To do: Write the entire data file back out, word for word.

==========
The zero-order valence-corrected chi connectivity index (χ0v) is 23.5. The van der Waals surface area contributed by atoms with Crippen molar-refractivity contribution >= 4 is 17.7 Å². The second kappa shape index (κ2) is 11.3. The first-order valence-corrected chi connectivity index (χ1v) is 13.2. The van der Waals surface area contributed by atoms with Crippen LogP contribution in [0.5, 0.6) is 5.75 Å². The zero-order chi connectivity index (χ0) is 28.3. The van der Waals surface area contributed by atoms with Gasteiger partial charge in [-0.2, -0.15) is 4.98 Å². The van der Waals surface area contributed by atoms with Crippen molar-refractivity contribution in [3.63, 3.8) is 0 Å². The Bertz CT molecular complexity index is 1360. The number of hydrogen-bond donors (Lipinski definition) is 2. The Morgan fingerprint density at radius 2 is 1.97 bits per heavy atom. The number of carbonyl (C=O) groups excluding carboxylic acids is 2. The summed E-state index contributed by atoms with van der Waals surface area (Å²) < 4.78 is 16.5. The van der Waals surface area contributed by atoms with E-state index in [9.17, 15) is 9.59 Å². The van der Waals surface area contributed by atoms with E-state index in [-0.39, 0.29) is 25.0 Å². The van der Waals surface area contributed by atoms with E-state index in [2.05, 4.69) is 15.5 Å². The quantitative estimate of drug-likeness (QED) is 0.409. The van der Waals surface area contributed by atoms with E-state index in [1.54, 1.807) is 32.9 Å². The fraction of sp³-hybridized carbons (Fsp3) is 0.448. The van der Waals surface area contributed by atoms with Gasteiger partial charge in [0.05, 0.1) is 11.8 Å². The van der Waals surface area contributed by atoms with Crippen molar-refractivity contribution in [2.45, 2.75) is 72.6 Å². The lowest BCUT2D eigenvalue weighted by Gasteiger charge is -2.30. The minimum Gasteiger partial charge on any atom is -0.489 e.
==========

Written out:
The zero-order valence-corrected chi connectivity index (χ0v) is 23.5. The van der Waals surface area contributed by atoms with Crippen molar-refractivity contribution >= 4 is 17.7 Å². The second kappa shape index (κ2) is 11.3. The first-order valence-corrected chi connectivity index (χ1v) is 13.2. The van der Waals surface area contributed by atoms with Crippen LogP contribution in [0.5, 0.6) is 5.75 Å². The zero-order chi connectivity index (χ0) is 28.3. The van der Waals surface area contributed by atoms with Gasteiger partial charge in [-0.2, -0.15) is 4.98 Å². The van der Waals surface area contributed by atoms with Crippen molar-refractivity contribution in [3.63, 3.8) is 0 Å². The Bertz CT molecular complexity index is 1360. The number of hydrogen-bond donors (Lipinski definition) is 2. The Morgan fingerprint density at radius 2 is 1.97 bits per heavy atom. The number of carbonyl (C=O) groups excluding carboxylic acids is 2. The summed E-state index contributed by atoms with van der Waals surface area (Å²) < 4.78 is 16.5. The van der Waals surface area contributed by atoms with E-state index in [9.17, 15) is 9.59 Å². The van der Waals surface area contributed by atoms with E-state index in [-0.39, 0.29) is 25.0 Å². The van der Waals surface area contributed by atoms with E-state index in [2.05, 4.69) is 15.5 Å². The quantitative estimate of drug-likeness (QED) is 0.409. The van der Waals surface area contributed by atoms with E-state index in [1.54, 1.807) is 32.9 Å². The fraction of sp³-hybridized carbons (Fsp3) is 0.448. The van der Waals surface area contributed by atoms with Gasteiger partial charge in [0.05, 0.1) is 11.8 Å². The van der Waals surface area contributed by atoms with Crippen molar-refractivity contribution in [2.45, 2.75) is 72.6 Å². The lowest BCUT2D eigenvalue weighted by Gasteiger charge is -2.30. The minimum Gasteiger partial charge on any atom is -0.489 e.